I'll take Birdo in Arms, that's okay.

Kosuke Yabuki: Do you really like her that much?

Well, there's a big fan club at Eurogamer. If you put Birdo in, I can guarantee all your games will get amazing reviews from now on.

Kosuke Yabuki: We'll look into it!

I'm happy with that. So, more generally speaking, how has Nintendo changed - how different is the company now to the one that you joined?

Kosuke Yabuki: It's difficult to answer how it's changed, because Nintendo is a company that's always trying to change, and is always in the process of changing. I don't have the impression of there being the kind of change that you could pin down to a certain point - it's more of a constant process. One definite example is what I mentioned earlier with the updates to Arms - we're in an era where those constant updates, that post-launch support, is very important, and that's something that's been brought about by changes in technology. It feels like we're in a different era now in that respect. And now Nintendo's moved into smart devices and mobile applications, that's also quite a big change. I think there are changes that come about because we're living in a different era and we need to adjust to that. One thing that doesn't change - and I've mentioned this quite a few times - is that impetus from Miyamoto and others to make something new, make something unique. How is the game you're making different? That's the thing that hasn't changed in my time, and it will probably never change for Nintendo.

Yabuki won't be drawn to commit to monthly updates to Arms - which is fair enough, seeing how anything can happen in development - but did say the game would enjoy regular content drops.

Finally - I've taken a fair bit of your time already, so thank you - I was reading an old Iwata Asks about Mario Kart 7, and it mentioned a rousing speech you gave to Retro Studios over dinner at the start of the project, about Mario Kart as a form of communication. Could you elaborate on that for me, and how it ties into your general philosophy on games?

Kosuke Yabuki: Firstly, I can't give you details of the speech I gave to Retro! It was at a dinner - the speech was just for those guys! The idea of Mario Kart being a tool for communication, though, it's something that we thought about then and that we always still think about now. That idea of it being a form of communication, a method of communication between people, it's something that Mr. Konno was always saying to me. That's an idea that came from him. Mr. Konno was always telling me and showing me that Mario Kart was a way for families, friends and now obviously if you go online, people all over the world, it's a way of bringing people together and making that interaction more fun for everyone.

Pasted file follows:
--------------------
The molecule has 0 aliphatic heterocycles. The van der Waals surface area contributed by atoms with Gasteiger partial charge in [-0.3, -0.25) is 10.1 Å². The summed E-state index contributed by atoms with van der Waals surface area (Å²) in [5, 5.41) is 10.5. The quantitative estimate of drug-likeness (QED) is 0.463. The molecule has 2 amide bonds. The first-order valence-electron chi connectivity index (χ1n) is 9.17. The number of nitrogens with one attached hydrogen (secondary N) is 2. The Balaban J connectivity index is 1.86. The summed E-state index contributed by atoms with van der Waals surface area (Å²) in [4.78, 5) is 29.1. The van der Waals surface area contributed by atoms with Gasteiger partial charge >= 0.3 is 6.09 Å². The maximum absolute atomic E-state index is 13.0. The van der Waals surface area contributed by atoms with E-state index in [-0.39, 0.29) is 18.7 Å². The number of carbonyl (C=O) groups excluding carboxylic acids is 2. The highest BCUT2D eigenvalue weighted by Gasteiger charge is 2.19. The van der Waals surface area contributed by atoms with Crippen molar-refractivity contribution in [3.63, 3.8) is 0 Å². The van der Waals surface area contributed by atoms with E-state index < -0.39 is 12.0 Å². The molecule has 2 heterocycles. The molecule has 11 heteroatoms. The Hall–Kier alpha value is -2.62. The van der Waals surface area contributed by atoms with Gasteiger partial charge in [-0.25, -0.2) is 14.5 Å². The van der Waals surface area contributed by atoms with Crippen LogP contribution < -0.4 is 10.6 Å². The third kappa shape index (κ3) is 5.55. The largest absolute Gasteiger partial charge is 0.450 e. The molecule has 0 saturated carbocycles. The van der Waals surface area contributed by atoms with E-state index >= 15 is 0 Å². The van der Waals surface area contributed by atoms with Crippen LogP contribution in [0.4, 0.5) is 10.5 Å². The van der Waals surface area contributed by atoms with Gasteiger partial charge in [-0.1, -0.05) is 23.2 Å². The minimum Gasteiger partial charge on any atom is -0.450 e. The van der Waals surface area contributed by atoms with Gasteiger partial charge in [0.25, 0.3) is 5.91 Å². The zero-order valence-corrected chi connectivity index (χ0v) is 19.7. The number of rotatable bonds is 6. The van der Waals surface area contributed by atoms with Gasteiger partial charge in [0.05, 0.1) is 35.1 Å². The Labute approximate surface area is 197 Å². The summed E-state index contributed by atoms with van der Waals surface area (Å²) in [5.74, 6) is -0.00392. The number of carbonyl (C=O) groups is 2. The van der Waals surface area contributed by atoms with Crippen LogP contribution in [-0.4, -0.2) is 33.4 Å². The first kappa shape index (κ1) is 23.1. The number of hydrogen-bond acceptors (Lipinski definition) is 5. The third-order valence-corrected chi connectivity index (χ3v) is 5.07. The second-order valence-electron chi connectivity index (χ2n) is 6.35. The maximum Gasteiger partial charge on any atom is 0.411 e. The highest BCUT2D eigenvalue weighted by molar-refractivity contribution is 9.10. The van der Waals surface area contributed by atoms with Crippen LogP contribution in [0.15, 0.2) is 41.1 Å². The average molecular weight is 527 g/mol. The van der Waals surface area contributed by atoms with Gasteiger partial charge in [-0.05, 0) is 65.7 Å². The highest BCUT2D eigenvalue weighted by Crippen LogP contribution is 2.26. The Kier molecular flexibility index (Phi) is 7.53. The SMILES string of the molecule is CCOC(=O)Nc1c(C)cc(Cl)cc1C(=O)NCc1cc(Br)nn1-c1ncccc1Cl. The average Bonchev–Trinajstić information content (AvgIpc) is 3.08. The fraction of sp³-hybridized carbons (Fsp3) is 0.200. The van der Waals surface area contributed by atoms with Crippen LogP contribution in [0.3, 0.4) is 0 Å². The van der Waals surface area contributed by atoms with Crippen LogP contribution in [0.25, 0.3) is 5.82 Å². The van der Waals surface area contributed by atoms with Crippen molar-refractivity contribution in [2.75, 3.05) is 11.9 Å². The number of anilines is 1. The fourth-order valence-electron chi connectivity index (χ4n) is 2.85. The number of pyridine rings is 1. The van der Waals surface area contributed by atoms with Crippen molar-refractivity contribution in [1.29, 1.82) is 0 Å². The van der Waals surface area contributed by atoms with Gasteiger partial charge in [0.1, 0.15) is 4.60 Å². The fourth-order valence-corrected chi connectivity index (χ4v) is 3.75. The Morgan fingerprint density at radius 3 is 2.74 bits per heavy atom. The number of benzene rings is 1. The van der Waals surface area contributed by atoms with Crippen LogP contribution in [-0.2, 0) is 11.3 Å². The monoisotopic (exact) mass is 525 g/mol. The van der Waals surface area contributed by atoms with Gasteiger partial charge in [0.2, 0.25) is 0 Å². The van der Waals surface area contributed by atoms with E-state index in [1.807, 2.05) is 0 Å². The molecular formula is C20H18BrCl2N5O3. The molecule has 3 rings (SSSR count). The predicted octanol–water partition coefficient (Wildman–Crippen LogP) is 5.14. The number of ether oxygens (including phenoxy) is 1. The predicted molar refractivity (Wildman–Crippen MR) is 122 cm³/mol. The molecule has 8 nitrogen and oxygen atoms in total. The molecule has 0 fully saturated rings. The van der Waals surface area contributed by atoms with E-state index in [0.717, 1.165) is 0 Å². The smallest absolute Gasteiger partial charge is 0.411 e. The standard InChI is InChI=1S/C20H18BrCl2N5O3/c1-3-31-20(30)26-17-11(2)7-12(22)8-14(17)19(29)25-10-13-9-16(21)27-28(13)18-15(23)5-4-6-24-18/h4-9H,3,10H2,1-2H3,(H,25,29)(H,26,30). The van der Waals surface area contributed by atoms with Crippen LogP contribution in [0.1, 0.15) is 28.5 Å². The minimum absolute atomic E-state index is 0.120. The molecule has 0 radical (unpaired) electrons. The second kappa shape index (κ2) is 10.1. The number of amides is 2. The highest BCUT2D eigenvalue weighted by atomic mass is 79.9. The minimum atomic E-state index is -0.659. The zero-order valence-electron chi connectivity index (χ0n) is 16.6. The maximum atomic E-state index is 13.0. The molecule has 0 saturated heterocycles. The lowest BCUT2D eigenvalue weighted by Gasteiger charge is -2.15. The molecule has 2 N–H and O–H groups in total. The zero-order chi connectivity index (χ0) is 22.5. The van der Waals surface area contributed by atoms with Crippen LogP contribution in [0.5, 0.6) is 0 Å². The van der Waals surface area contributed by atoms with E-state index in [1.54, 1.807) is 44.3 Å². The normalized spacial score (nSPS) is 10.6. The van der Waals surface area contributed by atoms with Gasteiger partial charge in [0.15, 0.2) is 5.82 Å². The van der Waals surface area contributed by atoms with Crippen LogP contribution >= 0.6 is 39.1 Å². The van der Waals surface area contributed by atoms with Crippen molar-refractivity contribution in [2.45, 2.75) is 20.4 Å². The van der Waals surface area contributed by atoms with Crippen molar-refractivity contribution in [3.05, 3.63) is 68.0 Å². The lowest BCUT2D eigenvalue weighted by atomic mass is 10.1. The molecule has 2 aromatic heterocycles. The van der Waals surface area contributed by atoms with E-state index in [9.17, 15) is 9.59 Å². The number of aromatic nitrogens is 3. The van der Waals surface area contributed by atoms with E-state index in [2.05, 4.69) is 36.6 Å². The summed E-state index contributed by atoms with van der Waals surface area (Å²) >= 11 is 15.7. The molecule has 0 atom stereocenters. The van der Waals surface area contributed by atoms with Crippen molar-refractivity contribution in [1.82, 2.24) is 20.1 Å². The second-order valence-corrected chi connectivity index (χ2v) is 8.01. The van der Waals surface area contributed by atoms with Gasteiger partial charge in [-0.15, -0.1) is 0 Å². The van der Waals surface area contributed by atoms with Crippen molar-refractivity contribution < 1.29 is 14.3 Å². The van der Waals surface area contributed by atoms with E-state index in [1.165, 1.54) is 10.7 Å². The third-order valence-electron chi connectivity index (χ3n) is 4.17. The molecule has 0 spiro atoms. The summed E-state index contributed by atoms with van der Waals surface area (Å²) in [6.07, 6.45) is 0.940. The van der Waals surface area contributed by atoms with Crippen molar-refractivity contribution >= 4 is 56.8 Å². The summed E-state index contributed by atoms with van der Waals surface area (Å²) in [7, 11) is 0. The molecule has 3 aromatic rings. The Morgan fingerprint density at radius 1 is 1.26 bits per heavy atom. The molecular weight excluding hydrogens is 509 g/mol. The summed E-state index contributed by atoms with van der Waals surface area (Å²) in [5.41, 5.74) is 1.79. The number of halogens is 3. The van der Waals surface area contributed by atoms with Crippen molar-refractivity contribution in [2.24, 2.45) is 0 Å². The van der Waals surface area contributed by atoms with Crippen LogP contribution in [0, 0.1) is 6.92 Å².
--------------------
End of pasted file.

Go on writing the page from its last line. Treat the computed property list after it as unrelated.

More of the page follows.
That's not exclusive to Mario Kart - that idea of games bringing people together, it's a consideration of all Nintendo games. That's one of the key aims. Games that are obviously multiplayer focussed - Mario Kart, Splatoon - obviously it's true of those, but even games like The Legend of Zelda, Super Mario Odyssey, those more single-player focused games. You play them, your friends play them, you talk to each other - it becomes a topic of conversation. Even those games bring people together and facilitate communication between people. I think it's really enjoyable, like The Legend of Zelda - not just playing it on your own, it makes it even more fun.

At the time, when Mr. Konno was saying that to me, in my mind I could picture Mr. Konno being told that by Mr. Miyamoto, by Mr. Tezuka, and not just about Mario Kart. To me it's become quite an ingrained philosophy, and something I apply to all Nintendo games. It shows - I'm Japanese, but I'm here in England talking to you. We're brought together by a shared love of games, so that demonstrates that principle. I've loved games since I was a child, and now I'm lucky enough to work creating games - and I'm sure you have that same love of games. The fact that we can share that just makes me incredibly happy.